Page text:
This week, in the aftermath of the murders of Asian Americans in Georgia, USA last week, and the mounting (and more visible) anti-Asian sentiment and violence in Canada as well as other countries, the theme is acknowledgment.
Specifically regarding identity and experiences.
It may often feel awkward to acknowledge someone’s identity and the specific experiences they are having, or the impact they are feeling as a result of local or global events – large or small. But doing so can make a huge difference – to an individual, and to the culture you are working to create in an organization, community or group.
When Goerge Floyd was killed by a police officer in Minneapolis last year, it was the first time I received text messages asking if I was ok. My reaction to those differed, depending on who they were from, and the content of the message.
But regardless, what all of those messages said was “I see you” and “I acknowledge that something has happened that has impacted you.”
There was something special about that.
We often do this easily for celebrations and good news….
Asking how someone is may not be where you go with this acknowledgment.
That is a question that requires vulnerability (if you get an authentic response) that someone may not be willing to offer you. Vulnerability leans on relationship (among other things) – so particularly if this is in a workplace context and they report to you, “how are you?” may not be the question. In fact, there may be no question at all..
The intention is to let folks know that you see them.
“I see you” happens when we acknowledge what has happened and let the person know that we recognize there is/may be impact. We don’t have to be intrusive with a question, but in challenging times we can offer support or our hope that they have support. (In celebratory times, adding to the congratulations does the same.)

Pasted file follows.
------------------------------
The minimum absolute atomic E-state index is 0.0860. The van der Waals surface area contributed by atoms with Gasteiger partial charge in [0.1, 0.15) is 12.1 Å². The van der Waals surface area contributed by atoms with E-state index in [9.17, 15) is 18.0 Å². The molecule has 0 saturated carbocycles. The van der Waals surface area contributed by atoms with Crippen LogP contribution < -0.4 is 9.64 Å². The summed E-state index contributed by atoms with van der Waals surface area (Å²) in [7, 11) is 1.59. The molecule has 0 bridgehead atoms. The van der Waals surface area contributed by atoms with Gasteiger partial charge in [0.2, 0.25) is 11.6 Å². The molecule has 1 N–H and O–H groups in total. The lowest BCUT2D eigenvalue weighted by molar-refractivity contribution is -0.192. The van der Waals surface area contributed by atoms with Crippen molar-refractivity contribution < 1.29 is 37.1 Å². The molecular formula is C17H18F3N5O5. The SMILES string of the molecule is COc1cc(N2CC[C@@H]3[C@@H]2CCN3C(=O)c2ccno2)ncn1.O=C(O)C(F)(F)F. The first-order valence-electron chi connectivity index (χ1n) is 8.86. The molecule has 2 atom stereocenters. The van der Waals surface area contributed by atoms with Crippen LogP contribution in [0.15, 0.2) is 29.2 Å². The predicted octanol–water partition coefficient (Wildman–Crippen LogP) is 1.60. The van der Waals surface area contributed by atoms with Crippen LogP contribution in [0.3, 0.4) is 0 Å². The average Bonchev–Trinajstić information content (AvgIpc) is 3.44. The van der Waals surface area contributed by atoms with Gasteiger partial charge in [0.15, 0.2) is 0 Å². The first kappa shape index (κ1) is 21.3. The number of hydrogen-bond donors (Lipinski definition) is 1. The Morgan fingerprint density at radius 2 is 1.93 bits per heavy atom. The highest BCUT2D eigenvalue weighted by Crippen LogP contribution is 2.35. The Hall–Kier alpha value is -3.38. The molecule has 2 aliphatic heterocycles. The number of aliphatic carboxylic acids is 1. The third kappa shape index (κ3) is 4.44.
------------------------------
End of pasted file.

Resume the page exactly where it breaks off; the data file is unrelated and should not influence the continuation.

“I see you” people builds community, safety, and trust over time.
What does “I see you” require?
But then what?
When we conducted listening sessions last June, after George Floyd was killed, one of the consistent messages we heard from people, after “no one checked in” was “they didn’t get it”.
When something big happens, there is a ripple effect.
In a workplace, that ripple effect of a negative personal or collective experience can impact someone’s ability to concentrate, think, or be present. They may need time, time off, or extra time (the day of, or for a while after). It may impact their engagement, their productivity, their attendance.
“I see you” includes acknowledging that something isn’t just a single event; that it has a lasting impact for that person (and their community), long after you may have gone on to other things.
This doesn’t have to be about marginalization or global events – think about a death in someone’s family….
Our ability to lean into this is dependent on our level of awareness. You may not know the specifics (because you may not have the specific lived experience). But you may be able to relate. And if not, with regard to marginalization, isms, discrimination, oppression – some reading will help give you insight into the ripple, and cumulative effects on individuals and communities.
Then, with that knowledge you can acknowledge the lasting impact in tangible ways – some of which are listed above.
How do you do that as a leader?
How do you operationalize “I see you” and make it meaningful and impactful for your people – not just in the moment, but over time?
I’d love to hear from you!
(c) 2021 Annemarie Shrouder